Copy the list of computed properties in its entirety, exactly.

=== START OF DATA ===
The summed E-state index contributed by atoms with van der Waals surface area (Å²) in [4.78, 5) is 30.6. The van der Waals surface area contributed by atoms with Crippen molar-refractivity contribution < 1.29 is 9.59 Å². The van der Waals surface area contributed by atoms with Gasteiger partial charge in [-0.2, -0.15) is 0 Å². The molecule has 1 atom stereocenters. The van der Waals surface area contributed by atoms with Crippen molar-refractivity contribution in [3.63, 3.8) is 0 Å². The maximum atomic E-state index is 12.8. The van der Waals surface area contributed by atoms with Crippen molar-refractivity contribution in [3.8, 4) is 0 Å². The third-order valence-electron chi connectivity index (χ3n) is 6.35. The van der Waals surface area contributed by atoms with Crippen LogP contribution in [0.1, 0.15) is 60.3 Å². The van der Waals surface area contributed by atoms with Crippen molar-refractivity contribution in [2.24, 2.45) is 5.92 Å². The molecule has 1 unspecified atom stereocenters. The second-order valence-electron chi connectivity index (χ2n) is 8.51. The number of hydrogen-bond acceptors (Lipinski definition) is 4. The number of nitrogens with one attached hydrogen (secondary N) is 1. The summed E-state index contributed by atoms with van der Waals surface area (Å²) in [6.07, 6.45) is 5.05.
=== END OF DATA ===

The summed E-state index contributed by atoms with van der Waals surface area (Å²) in [4.78, 5) is 30.6. The van der Waals surface area contributed by atoms with Crippen molar-refractivity contribution < 1.29 is 9.59 Å². The van der Waals surface area contributed by atoms with Gasteiger partial charge in [-0.2, -0.15) is 0 Å². The molecule has 1 atom stereocenters. The van der Waals surface area contributed by atoms with Crippen molar-refractivity contribution in [3.63, 3.8) is 0 Å². The maximum atomic E-state index is 12.8. The van der Waals surface area contributed by atoms with Crippen molar-refractivity contribution in [3.8, 4) is 0 Å². The third-order valence-electron chi connectivity index (χ3n) is 6.35. The van der Waals surface area contributed by atoms with Crippen LogP contribution in [0.1, 0.15) is 60.3 Å². The van der Waals surface area contributed by atoms with Crippen molar-refractivity contribution in [2.24, 2.45) is 5.92 Å². The molecule has 1 unspecified atom stereocenters. The second-order valence-electron chi connectivity index (χ2n) is 8.51. The number of hydrogen-bond acceptors (Lipinski definition) is 4. The number of nitrogens with one attached hydrogen (secondary N) is 1. The summed E-state index contributed by atoms with van der Waals surface area (Å²) in [6.07, 6.45) is 5.05.